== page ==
Advocates and experts weigh in on ADS task force

Among the applications of artificial intelligence the ADS task force could comment upon is license plate recognition.
Among the applications of artificial intelligence the ADS task force could comment upon is license plate recognition.
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Among the applications of artificial intelligence the ADS task force could comment upon is license plate recognition.

Advocates and experts weigh in on ADS task force

A city task force continues to wrestle with how to define automated decisions systems.
May 1, 2019

In 2017, New York City passed Local Law 49, which established a city task force to study how information on automated decisions systems – which could be artificial intelligence or algorithms used for school resource allocation – may be shared with the public, and how the government agencies that use them can address instances in which people were harmed by their use. Now, scheduled to make recommendations about ADS transparency and usage this fall, the task force is under pressure to provide updates on its progress – something that has been difficult, given that the task force has struggled to define ADS.

At the first of two public hearings for the task force on Tuesday, expert panelists provided commentary on the task force’s work and recommended their own solutions to the problems ADS can present. Testimony from speakers included suggested definitions for ADS and examples of where the systems are being used currently, like in bus lane camera technology. The comments drew attention to the task force’s own reticence to get into such details when sharing its work, leaving the impression for some that the task force will only make broad recommendations.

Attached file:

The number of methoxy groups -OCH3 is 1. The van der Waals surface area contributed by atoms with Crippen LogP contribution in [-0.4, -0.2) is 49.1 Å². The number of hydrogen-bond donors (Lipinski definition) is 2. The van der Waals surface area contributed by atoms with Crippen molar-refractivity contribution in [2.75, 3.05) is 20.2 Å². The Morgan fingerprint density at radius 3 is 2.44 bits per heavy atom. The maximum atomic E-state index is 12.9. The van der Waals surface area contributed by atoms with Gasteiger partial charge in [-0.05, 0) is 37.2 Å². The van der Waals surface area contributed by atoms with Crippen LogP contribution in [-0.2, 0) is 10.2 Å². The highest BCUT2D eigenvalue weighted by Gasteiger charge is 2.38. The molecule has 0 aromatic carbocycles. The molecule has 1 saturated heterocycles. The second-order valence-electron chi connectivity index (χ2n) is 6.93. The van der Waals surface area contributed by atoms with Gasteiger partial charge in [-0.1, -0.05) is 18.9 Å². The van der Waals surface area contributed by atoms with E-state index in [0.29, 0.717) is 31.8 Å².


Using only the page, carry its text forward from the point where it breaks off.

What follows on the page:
But both City Councilman Peter Koo, who chairs the body’s Committee on Technology, and advocates who spoke on Tuesday are pressing the task force for more specific recommendations.

Janai Nelson, associate director-counsel at the NAACP Legal Defense and Educational Fund, asked the city to ensure that all agencies’ ADS practices are subject to the task force’s recommendations, mentioning facial recognition and automated license plate readers used by law enforcement that may rely on biased data sets.

For the rest of today's tech news, head over to First Read Tech.

Annie McDonough
is a tech and policy reporter at City & State.
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